President Trump refused last night to commit to a peaceful transfer of power if he loses the November election, according to CNN. “We’re going to have to see what happens,” he told reporters, insinuating that he may not accept the election results if they show Biden winning. “(G)et rid of the [mail-in] ballots and you’ll have a very … there won’t be a transfer, frankly. There’ll be a continuation,” he added, referring to his own baseless claims that mail-ballots will lead to widespread voter fraud.
A New York judge has ordered Eric Trump to meet with the state attorney general’s office by Oct. 7, reports The Washington Post. The office began investigating the Trump Organization last year for tax evasion and abuse of certain properties’ conservative site status. Eric Trump had said he was too busy to meet with investigators until after the November election, but New York Supreme Court Justice Arthur Engoron found his excuse unpersuasive.
A grand jury has returned no charges against Louisville policemen for killing Breonna Taylor, writes The Associated Press, though one of the officers was charged for shooting into the house next door. Two officers were shot during demonstrations last night, and both are expected to recover.
TikTok has filed a preliminary injunction to prevent the Commerce Department from banning it, writes TechCrunch. The ban on U.S. downloads of TikTok was originally going to begin last week, but was delayed until this Sunday after the American technology company Oracle agreed to purchase the app. TikTok’s request for an injunction comes after WeChat, another Chinese social media app, successfully argued for one last weekend in federal court.
Johnson & Johnson has begun the last stage of clinical trials for a COVID-19 vaccine, writes The New York Times. The newspaper notes that although other vaccines are further along in trials, Johnson & Johnson’s is “by far the largest, enrolling 60,000 participants,” and has the important advantage of only requiring one shot instead of two. The company says it may know by the year’s end whether the vaccine works, a pace of testing that’s unprecedented.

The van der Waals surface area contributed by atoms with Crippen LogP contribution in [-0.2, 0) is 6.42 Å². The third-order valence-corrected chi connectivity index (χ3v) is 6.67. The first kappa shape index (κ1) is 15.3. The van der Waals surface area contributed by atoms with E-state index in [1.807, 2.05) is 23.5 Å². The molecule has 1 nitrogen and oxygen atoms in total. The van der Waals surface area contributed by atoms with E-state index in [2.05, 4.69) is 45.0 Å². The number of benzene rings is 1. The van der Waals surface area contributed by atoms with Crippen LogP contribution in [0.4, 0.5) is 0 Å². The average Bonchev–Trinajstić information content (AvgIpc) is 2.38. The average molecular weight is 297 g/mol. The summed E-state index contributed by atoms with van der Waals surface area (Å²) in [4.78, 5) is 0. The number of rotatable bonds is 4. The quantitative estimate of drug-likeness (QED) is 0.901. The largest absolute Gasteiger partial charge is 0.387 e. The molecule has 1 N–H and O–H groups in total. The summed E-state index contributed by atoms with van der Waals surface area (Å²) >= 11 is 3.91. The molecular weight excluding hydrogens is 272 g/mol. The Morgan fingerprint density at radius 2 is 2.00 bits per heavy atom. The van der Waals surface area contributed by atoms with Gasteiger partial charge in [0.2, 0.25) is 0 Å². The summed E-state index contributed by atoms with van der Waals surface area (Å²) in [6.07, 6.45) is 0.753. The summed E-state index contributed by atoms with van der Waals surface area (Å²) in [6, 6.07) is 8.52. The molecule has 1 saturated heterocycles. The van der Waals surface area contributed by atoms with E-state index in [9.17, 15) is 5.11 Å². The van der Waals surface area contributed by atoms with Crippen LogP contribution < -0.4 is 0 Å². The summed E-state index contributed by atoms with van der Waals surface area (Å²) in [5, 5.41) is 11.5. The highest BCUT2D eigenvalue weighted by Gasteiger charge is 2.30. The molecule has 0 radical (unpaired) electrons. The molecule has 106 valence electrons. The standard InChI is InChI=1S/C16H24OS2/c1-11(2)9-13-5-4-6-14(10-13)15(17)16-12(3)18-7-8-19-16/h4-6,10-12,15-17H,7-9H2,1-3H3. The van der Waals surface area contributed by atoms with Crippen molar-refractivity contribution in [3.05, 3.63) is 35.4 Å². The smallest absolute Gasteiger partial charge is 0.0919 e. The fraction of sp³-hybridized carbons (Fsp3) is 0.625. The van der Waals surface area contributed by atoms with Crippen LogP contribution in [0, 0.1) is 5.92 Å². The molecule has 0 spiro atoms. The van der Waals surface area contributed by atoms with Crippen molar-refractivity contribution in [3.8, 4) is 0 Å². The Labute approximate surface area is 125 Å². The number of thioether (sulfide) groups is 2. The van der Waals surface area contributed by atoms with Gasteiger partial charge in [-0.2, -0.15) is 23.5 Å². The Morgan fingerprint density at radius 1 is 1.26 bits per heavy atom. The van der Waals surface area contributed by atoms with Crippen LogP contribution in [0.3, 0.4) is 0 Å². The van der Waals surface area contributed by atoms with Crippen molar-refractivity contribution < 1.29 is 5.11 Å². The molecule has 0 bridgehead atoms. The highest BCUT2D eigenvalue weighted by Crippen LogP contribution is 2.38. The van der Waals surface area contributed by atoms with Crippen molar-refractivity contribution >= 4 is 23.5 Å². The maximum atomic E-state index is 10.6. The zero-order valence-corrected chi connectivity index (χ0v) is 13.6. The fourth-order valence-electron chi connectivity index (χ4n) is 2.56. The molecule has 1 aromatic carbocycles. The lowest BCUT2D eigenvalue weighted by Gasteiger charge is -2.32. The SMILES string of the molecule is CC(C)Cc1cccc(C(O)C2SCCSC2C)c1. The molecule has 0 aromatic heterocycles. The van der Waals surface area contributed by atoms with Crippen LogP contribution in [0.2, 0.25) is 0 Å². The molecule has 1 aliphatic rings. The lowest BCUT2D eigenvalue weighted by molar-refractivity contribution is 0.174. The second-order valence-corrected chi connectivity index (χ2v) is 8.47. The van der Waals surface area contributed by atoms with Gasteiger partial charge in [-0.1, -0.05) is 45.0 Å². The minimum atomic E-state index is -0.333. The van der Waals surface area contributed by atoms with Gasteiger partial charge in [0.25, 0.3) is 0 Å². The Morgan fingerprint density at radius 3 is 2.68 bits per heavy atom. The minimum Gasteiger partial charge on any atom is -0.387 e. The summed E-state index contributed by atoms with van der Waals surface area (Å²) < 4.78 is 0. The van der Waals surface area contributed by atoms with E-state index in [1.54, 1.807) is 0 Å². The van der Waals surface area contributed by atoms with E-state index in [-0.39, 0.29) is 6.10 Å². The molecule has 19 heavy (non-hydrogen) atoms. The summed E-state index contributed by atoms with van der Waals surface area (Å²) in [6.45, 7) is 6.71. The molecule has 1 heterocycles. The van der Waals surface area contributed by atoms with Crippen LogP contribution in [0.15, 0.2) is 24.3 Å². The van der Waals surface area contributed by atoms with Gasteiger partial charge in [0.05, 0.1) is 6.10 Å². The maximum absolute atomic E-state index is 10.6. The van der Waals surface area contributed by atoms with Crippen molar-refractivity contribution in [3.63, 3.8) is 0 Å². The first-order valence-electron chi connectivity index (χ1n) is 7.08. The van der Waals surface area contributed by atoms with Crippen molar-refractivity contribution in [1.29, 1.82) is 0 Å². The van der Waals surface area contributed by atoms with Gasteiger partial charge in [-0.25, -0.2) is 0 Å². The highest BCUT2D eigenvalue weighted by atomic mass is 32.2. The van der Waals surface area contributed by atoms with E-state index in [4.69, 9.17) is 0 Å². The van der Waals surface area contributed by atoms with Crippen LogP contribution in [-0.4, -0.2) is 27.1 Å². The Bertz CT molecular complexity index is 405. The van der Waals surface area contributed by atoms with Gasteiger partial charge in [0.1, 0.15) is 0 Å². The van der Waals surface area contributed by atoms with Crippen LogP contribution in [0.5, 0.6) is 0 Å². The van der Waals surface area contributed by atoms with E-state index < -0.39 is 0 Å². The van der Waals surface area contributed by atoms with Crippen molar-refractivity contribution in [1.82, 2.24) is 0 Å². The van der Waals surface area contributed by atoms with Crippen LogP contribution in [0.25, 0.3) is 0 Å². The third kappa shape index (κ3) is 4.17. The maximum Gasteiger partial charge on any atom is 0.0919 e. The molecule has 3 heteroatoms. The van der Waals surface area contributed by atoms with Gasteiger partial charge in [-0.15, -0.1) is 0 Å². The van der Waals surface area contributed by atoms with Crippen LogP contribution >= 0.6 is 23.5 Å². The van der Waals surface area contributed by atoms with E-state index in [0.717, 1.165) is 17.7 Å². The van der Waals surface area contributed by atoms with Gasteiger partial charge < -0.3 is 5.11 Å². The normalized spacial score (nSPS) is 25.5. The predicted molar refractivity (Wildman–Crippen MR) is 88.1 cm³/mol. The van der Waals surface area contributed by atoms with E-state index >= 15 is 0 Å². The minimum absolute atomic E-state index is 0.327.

A study released yesterday by Houston scientists suggests that a mutation of the COVID-19 virus may have made it more contagious, according to the Washington Post. “As the virus gets more contagious, said a senior adviser to Anthony Fauci, “it statistically is better” at circumventing barriers like masks and gloves.
A Hong Kong pro-democracy activist was arrested today on unlawful assembly charges from 2019, reports Deutsche Welle. Joshua Wong, famous for leading protests against the Chinese government, was released on bail three hours after his arrest, and on Twitter he labeled the incident “a notorious abuse to the criminal justice system” to which he “choose[s] not to surrender.”
Australian researchers have proof that China is expanding its detention of Uighur Muslims, according to The New York Times. The Australian Strategic Policy Institute has obtained satellite images of new and enlarged indoctrination sites and prisons. According to the Times, the images reveal “hulking buildings surrounded by high walls, watchtowers and barbed-wire internal fencing.”
U.S. spy planes are disguising themselves as Phillippine aircrafts when flying over the South China Sea, writes the South China Morning Post. According to the Chinese Foreign Ministry, the U.S. has changed its aircraft identification code more than 100 times this year to enable surveillance of Chinese island-building. Analysts say that the tactic may further stoke tensions between the U.S. and China.
The European Union declined today to recognize the results of Belarus’s Aug. 4 presidential election, according to Deutsche Welle. Yesterday’s “so-called inauguration” of dictator Alexander Lukashenko was the result of falsified election returns, said EU Minister for Foreign Affairs Josep Borrell. An official statement by the EU expressed its support for the thousands of Belarussians who are protesting for free and fair democratic elections.
ICYMI: Yesterday on Lawfare
Jen Patja Howell released the latest episode of Rational Security. Benjamin Wittes sat down with a group of experts to discuss a memoir from a top member of the Mueller team.
Tia Sewell shared yesterday’s widely-decried reportby Senators Ron Johnson and Chuck Grassley on the connections between Hunter Biden and Ukraine, as well as a rebuttal from Congressional Democrats.
Stewart Baker released a new episode of The Cyberlaw Podcast featuring a conversation about banning TikTok.
Anna Salvatore posted a letter by the attorney for an ex-National-Security-Council employee alleging that the Trump administration took extraordinary steps to block publication of John Bolton’s memoir.
Tia Sewell shared the livestream of the Senate Homeland Security Committee’s hearings to nominate Chad Wolf as the secretary of Homeland Security.
Sewell also shared a public service announcement by the FBI and the Cybersecurity and Infrastructure Security Agency warning of likely interference in the 2020 election.
Blair Read discussed what North Carolina’s March primary reveals about voting by mail in the November election.
Sean Quirk wrote about rising tensions in the South Pacific relating to China and Taiwan.
Jen Patja Howell released an episode of The Lawfare Podcast entitled “Portland, DHS, and the Rule of Law.” Bobby Chesney sat down with former Secretary of Homeland Security Jeh Johnson and Texas Congressman Chip Roy as part of the 2020 Texas Tribune Festival.
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